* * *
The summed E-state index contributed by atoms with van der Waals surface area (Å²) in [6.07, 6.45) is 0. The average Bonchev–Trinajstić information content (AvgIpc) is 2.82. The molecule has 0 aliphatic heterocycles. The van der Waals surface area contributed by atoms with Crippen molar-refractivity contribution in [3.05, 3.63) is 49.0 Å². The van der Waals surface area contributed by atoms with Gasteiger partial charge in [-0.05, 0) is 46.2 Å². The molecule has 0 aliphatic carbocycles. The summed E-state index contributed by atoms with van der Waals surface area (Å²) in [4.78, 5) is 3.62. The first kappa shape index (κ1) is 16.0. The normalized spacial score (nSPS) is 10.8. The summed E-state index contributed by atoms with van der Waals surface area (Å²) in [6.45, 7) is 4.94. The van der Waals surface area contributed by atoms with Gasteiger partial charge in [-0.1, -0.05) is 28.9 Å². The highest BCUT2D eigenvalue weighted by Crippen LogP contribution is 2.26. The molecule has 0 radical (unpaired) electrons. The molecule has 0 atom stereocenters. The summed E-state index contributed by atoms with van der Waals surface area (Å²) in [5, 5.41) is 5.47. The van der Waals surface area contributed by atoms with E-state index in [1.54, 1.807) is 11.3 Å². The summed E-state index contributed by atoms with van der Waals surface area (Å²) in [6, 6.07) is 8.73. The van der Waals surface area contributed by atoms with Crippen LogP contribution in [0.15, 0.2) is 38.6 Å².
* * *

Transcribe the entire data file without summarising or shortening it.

The summed E-state index contributed by atoms with van der Waals surface area (Å²) in [6.07, 6.45) is 0. The average Bonchev–Trinajstić information content (AvgIpc) is 2.82. The molecule has 0 aliphatic heterocycles. The van der Waals surface area contributed by atoms with Crippen molar-refractivity contribution in [3.05, 3.63) is 49.0 Å². The van der Waals surface area contributed by atoms with Gasteiger partial charge in [-0.05, 0) is 46.2 Å². The molecule has 0 aliphatic carbocycles. The summed E-state index contributed by atoms with van der Waals surface area (Å²) in [4.78, 5) is 3.62. The first kappa shape index (κ1) is 16.0. The normalized spacial score (nSPS) is 10.8. The summed E-state index contributed by atoms with van der Waals surface area (Å²) in [6.45, 7) is 4.94. The van der Waals surface area contributed by atoms with Gasteiger partial charge in [-0.1, -0.05) is 28.9 Å². The highest BCUT2D eigenvalue weighted by Crippen LogP contribution is 2.26. The molecule has 0 radical (unpaired) electrons. The molecule has 0 atom stereocenters. The summed E-state index contributed by atoms with van der Waals surface area (Å²) in [5, 5.41) is 5.47. The van der Waals surface area contributed by atoms with E-state index in [1.54, 1.807) is 11.3 Å². The summed E-state index contributed by atoms with van der Waals surface area (Å²) in [6, 6.07) is 8.73. The van der Waals surface area contributed by atoms with Crippen LogP contribution in [0.15, 0.2) is 38.6 Å².